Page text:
This newsletter writer was intending to pen a story about all the teams that it takes to make Haystack Heights a reality, all the moving parts. But then it struck me that Christie embodies “many moving parts” in the guise of a single person. Because you’ll see her doing everything from the banal (setting out name tags at meetings and chasing me down until I put mine on) to the imaginative (working to oversee the production of our very successful video production and digital media campaign), I asked her to make me a full list of all the ways she’s participated in the project that is Haystack Heights. I told her five minutes is about all it should take her to catalogue—I didn’t want to burden her further with another “to do.” Ha! Here’s an accounting “off the top of her head” in her own words. Sarah Conover
First, a little history. Back in 2017, when we joined Spokane Cohousing, I chose the Marketing Team. After several months, I was asked to lead the Membership Team. I was enjoying the Marketing Team, so agreed, on the condition that I could stay on the Marketing Team too. The function of the Membership Team is to educate and nurture our associates and members. That appealed to me because I’m a nurturer by nature.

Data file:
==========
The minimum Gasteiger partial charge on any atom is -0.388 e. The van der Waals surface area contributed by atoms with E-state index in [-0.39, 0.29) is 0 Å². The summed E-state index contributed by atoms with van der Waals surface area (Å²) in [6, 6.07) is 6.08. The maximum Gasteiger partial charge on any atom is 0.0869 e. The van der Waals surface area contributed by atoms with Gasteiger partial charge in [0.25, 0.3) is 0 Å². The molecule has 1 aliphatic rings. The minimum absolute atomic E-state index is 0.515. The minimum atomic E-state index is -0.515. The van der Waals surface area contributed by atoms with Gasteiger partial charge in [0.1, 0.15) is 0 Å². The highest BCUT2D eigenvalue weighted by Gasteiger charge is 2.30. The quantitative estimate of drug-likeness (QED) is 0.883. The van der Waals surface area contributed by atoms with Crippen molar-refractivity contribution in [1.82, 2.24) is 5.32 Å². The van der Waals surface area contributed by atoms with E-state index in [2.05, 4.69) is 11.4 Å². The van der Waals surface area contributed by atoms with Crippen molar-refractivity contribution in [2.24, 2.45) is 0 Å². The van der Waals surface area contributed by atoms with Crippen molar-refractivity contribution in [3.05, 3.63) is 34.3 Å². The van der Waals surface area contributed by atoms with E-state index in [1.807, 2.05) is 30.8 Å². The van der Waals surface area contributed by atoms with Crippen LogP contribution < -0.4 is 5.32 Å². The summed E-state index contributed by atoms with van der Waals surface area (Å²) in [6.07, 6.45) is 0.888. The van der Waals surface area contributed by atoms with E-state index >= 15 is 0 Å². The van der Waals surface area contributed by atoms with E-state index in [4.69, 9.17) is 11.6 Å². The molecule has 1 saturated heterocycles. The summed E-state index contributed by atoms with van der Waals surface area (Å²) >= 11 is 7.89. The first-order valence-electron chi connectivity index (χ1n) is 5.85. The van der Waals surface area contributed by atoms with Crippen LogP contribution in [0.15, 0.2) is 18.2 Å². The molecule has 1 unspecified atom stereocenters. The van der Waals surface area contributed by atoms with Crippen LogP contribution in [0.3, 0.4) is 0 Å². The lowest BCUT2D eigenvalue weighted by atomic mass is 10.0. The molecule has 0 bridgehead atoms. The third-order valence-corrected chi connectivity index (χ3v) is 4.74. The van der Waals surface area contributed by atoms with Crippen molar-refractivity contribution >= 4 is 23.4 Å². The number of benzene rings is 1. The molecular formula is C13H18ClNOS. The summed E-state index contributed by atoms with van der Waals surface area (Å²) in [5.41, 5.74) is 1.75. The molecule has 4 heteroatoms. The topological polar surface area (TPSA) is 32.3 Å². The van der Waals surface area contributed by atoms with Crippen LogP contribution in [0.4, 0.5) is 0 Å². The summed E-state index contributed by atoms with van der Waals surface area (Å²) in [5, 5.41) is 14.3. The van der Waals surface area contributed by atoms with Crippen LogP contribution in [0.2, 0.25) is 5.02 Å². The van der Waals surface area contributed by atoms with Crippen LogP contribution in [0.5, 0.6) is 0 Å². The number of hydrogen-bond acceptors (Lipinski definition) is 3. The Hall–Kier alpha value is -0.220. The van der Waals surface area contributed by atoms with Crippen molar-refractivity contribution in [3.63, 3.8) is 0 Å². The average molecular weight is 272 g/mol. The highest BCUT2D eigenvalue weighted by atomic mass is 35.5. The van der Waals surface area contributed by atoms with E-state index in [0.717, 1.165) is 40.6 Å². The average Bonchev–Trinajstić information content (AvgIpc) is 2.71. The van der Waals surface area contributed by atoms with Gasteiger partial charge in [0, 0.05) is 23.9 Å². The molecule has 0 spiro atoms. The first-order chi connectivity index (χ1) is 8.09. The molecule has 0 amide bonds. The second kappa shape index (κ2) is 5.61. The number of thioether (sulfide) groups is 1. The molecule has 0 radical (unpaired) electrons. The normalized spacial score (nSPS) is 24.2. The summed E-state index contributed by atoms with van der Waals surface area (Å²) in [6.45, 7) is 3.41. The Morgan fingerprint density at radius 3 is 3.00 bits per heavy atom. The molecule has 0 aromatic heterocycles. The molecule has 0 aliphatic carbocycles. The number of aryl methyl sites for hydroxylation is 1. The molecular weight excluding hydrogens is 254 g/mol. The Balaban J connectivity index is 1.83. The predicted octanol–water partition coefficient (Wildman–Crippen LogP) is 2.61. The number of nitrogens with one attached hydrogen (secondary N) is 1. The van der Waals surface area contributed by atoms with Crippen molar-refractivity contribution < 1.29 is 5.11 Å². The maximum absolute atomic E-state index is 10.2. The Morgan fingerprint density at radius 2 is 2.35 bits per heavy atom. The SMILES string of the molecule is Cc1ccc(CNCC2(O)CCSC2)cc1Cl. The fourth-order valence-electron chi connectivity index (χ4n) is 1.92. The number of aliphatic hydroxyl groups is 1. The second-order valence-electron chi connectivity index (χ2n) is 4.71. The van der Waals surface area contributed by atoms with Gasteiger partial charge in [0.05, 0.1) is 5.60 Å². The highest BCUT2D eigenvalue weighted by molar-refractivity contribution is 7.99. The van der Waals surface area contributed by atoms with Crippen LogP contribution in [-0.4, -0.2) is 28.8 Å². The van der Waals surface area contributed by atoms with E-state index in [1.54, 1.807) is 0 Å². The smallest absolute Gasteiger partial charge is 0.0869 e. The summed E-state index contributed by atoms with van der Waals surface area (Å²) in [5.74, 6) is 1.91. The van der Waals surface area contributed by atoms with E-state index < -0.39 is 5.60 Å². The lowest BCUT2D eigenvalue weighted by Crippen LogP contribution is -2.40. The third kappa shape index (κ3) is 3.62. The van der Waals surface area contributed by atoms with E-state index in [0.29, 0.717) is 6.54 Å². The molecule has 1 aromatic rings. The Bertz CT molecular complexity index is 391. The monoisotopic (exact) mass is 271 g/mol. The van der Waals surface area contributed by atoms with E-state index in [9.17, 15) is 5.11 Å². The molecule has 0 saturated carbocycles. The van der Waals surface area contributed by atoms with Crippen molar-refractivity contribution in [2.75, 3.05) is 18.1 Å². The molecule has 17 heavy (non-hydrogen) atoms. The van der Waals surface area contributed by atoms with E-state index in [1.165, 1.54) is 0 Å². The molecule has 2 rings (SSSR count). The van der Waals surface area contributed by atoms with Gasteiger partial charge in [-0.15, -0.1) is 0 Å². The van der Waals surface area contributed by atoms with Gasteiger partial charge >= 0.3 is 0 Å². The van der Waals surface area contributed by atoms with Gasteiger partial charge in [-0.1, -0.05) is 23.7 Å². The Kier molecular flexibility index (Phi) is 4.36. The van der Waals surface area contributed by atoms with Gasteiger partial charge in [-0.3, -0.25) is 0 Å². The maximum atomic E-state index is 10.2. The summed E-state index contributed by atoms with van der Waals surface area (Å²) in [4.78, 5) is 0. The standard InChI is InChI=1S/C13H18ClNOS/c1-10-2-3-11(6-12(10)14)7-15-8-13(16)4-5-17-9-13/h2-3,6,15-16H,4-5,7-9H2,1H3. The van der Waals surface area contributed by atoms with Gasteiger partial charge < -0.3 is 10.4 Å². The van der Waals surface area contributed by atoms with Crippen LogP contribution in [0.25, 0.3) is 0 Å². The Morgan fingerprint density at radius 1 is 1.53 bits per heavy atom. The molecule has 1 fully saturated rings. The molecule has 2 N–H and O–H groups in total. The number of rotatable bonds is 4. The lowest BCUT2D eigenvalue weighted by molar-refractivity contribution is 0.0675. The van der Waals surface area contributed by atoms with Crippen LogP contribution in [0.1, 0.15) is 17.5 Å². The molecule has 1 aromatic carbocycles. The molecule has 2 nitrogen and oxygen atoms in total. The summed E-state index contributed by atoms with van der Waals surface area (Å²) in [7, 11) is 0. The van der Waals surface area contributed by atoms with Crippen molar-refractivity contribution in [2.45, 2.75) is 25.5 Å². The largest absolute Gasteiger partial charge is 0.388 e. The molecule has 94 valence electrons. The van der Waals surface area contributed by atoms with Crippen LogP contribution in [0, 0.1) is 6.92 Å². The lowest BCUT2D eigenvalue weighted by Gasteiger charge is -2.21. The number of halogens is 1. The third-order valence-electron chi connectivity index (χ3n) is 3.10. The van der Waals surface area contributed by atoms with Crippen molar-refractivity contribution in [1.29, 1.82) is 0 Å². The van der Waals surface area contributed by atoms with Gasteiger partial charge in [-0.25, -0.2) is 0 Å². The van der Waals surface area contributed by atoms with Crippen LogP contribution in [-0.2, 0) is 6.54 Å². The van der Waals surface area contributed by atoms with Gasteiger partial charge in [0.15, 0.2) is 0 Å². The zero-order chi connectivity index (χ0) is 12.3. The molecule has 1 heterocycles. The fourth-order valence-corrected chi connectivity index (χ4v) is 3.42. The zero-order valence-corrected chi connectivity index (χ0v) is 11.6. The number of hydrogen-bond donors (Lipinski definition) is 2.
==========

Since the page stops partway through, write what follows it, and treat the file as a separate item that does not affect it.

The Marketing Team recently changed its name to Publicity in hopes of attracting more people, including those who weren’t comfortable with “sales.” Now we’re going by Marketing/Publicity, because it seems wrong to not acknowledge the sales aspect of the team. The team has recently divided into two sub-teams — one for social media and the other for direct outreach, graphics, info sessions and other special events. I work with the one that is not social media. I helped coordinate the digital ad campaign we recently completed, but other than that I try to avoid social media.
Something I’ve been doing since 2017 is helping coordinate the monthly info sessions — scheduling the venues, coordinating the updates of the flyers, getting the flyers printed and distributed (to our membership and to the public), reminding our community members to attend, bringing snacks, and attending the sessions including hauling literature and supplies, set-up and tear-down. I’ve also helped with most of our tabling efforts, including the South Perry Street Fair three times.